For more on today's homily suggestion, please visit A Priest Life ((((..))) by clicking here.
The LORD said to Elijah: “You shall anoint Elisha.."
The word "Christ" comes from the Greek translation of the Hebrew Messiah, which means "anointed". It became the name proper to Jesus only because he accomplished perfectly the divine mission that "Christ" signifies. In effect, in Israel those consecrated to God for a mission that he gave were anointed in his name. This was the case for kings, for priests and, in rare instances, for prophets. This had to be the case all the more so for the Messiah whom God would send to inaugurate his kingdom definitively. It was necessary that the Messiah be anointed by the Spirit of the Lord at once as king and priest, and also as prophet. Jesus fulfilled the messianic hope of Israel in his threefold office of priest, prophet and king.
Christ's death was a real death in that it put an end to his earthly human existence. But because of the union which the person of the Son retained with his body, his was not a mortal corpse like others, for "it was not possible for death to hold him" and therefore "divine power preserved Christ's body from corruption." Both of these statements can be said of Christ: "He was cut off out of the land of the living", and "My flesh will dwell in hope. For you will not abandon my soul to Hades, nor let your Holy One see corruption." Jesus' Resurrection "on the third day" was the sign of this, also because bodily decay was held to begin on the fourth day after death.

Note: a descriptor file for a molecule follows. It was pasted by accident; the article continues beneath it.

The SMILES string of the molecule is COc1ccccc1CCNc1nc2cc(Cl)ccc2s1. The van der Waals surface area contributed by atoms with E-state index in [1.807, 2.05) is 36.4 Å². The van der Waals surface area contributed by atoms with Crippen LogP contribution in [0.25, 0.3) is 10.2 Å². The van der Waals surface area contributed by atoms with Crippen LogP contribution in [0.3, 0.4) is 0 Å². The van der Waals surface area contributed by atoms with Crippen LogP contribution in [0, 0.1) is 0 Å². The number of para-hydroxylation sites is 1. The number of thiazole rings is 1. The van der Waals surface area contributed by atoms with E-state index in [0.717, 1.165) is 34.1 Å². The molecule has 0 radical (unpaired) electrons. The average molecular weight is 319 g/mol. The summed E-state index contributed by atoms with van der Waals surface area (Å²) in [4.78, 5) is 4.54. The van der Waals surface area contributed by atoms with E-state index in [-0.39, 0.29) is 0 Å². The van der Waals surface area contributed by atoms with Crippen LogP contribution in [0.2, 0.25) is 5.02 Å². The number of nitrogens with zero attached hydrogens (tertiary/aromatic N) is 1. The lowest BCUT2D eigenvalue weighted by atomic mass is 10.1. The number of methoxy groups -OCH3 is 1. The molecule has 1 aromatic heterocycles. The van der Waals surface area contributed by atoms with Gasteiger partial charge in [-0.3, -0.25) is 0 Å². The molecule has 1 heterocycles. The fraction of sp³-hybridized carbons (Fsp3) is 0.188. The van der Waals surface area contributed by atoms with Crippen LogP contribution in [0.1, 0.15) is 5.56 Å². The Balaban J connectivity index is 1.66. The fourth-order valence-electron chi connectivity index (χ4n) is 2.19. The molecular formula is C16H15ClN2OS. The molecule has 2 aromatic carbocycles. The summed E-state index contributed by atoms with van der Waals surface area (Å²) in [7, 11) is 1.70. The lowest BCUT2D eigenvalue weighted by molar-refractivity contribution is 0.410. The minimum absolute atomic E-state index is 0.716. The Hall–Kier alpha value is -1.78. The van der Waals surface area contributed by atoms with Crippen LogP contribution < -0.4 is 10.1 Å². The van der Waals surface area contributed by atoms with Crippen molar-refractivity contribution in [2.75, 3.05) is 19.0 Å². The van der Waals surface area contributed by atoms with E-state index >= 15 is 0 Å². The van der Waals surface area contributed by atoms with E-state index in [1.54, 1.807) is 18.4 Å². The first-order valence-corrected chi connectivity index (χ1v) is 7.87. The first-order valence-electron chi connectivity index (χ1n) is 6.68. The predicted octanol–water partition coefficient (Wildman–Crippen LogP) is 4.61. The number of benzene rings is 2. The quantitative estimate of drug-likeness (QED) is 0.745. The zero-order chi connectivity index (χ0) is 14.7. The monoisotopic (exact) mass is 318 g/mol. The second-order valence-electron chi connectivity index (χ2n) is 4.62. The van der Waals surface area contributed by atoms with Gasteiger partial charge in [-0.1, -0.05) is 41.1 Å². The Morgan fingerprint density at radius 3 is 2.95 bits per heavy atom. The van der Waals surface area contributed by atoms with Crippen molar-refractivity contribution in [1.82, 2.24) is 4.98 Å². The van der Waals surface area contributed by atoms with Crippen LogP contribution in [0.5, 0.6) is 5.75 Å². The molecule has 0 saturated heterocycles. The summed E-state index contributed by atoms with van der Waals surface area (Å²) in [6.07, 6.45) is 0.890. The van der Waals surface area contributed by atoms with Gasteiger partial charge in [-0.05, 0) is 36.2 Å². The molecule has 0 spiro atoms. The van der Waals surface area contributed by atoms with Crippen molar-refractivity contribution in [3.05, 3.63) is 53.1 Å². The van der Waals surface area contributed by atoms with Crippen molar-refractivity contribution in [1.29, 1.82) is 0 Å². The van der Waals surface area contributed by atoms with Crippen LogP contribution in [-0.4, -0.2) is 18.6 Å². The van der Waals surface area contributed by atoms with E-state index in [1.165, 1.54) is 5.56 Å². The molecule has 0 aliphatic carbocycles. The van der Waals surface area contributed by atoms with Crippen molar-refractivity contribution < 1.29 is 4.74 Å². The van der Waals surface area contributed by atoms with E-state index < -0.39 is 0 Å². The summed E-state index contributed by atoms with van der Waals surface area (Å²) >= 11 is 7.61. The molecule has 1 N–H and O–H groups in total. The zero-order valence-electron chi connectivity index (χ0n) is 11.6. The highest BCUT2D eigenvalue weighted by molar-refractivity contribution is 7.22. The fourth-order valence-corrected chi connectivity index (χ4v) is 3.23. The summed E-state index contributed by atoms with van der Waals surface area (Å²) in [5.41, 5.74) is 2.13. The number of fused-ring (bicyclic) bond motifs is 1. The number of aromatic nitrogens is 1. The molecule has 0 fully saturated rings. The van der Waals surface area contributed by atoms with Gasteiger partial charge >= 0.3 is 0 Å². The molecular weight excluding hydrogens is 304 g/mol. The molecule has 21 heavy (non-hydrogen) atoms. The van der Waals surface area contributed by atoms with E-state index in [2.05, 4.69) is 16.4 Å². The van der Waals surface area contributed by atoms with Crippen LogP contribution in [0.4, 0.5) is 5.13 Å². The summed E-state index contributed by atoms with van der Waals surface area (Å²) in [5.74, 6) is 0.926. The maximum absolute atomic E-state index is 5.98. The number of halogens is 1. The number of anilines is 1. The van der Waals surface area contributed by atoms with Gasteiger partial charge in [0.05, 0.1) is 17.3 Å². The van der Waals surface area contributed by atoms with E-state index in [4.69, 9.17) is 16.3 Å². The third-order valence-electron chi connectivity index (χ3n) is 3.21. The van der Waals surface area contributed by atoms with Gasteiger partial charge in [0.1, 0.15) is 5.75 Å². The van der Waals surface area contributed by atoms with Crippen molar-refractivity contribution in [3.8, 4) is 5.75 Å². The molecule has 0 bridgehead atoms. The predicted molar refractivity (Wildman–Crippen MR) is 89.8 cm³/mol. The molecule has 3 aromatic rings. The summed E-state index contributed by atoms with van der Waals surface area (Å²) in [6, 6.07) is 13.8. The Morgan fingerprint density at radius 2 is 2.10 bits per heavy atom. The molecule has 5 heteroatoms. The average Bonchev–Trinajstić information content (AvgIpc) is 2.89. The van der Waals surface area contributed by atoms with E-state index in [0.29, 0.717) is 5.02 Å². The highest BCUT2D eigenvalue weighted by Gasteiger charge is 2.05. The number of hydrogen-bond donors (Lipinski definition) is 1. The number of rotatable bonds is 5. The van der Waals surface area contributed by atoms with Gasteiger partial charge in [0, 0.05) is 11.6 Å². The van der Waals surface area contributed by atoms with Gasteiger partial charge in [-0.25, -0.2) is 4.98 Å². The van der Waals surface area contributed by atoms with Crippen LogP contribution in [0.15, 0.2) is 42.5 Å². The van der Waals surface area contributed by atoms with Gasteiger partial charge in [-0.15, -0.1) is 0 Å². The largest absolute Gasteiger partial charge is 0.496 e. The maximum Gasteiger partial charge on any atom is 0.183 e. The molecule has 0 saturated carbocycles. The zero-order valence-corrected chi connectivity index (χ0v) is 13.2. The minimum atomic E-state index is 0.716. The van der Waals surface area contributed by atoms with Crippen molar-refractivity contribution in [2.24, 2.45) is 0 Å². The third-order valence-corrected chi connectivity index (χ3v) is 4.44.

Those who exercise authority should do so as a service. "Whoever would be great among you must be your servant." The exercise of authority is measured morally in terms of its divine origin, its reasonable nature and its specific object. No one can command or establish what is contrary to the dignity of persons and the natural law.
Friday, June 25, 2010
Thursday, June 24, 2010
Wednesday, June 23, 2010
Christian faith cannot accept "revelations" that claim to surpass or correct the Revelation of which Christ is the fulfillment, as is the case in certain non-Christian religions and also in certain recent sects which base themselves on such "revelations".
Tuesday, June 22, 2010
One enters into prayer as one enters into liturgy: by the narrow gate of faith. Through the signs of his presence, it is the Face of the Lord that we seek and desire; it is his Word that we want to hear and keep.
Monday, June 21, 2010
Saturday, June 19, 2010